Russell Brand has been making a new name for himself lately, advocating a personal style of enlightenment and social responsibility, which, he claims, will revolutionize the world.
In a nutshell, at every opportunity he gets, Brand speaks in favor of a life more examined and mindful of itself. He rejects the ills of exploitation, urging people to let go of their obsessions and embrace a more meaningful existence.
It all sounds fine and dandy. But is it applicable?
Not very. Unless you’re a meditation/yoga/self-improvement expert, or a very serious fan of this style of living, it’s all too abstract and hazy, with too much theory involved and too few ways to apply it.
It saddens me to say, but it’s easier to follow Tony Robbins’s brand of enlightenment, robotic as it is, than Brand’s. It’s more applicable and hands-on.
Brand is performing a very important role. He’s pinpointing the problems.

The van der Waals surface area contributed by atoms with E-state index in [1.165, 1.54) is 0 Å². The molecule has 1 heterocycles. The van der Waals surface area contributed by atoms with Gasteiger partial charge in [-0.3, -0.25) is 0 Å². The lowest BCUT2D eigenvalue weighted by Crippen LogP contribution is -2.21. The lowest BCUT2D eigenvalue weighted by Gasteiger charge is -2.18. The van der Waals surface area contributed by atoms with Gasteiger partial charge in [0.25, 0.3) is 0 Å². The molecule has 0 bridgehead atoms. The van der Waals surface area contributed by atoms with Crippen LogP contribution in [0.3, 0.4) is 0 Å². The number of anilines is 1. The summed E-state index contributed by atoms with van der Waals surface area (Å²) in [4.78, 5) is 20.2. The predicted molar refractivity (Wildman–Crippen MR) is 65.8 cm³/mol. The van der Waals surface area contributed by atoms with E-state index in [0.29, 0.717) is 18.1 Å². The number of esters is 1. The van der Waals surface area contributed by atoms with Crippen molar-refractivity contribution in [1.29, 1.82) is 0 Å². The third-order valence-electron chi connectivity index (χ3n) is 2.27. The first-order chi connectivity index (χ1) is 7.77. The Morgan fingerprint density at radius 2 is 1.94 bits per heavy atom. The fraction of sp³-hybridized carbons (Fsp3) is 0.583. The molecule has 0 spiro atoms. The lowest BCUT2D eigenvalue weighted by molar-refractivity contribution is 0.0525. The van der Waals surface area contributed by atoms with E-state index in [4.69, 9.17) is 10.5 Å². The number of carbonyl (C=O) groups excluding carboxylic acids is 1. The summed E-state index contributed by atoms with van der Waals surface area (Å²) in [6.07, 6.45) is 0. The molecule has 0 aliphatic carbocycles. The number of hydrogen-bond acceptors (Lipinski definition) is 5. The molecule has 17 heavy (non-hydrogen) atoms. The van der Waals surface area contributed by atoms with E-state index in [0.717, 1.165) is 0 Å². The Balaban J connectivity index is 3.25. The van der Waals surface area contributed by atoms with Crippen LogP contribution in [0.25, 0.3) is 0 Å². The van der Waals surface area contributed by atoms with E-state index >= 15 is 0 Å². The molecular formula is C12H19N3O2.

Having said that, Brand is performing a very important role. He’s pinpointing the problems. He may not have the answer to the ills plaguing life as we know it, but he’s tracing out all the trouble spots, highlighting them with a fluorescent marker, saying, This, mate, is what needs to go. Right here, right now. I don’t care how you do it, just get rid of it, like you would a pool of piss from your living room.
See, there’s two kinds of processes involved in improving one’s life. One is finding ways to make things work better. The other is cleaning up the filth and infection.
Brand is cleaning up.
An unenviable job it is, but somebody’s got to do it. Who better than a recovering alcoholic and junkie who has looked down the barrel of a gun and laid at the bottom of the barrel more than once, scraping dregs for a living? Who better than one who has climbed out of it, all too aware how one ends up inside it, to tell us where the stench is and how to avoid it?
For an article on Brand’s problem with reality, his amazing insight on what the problem is and how he deals with it, click here.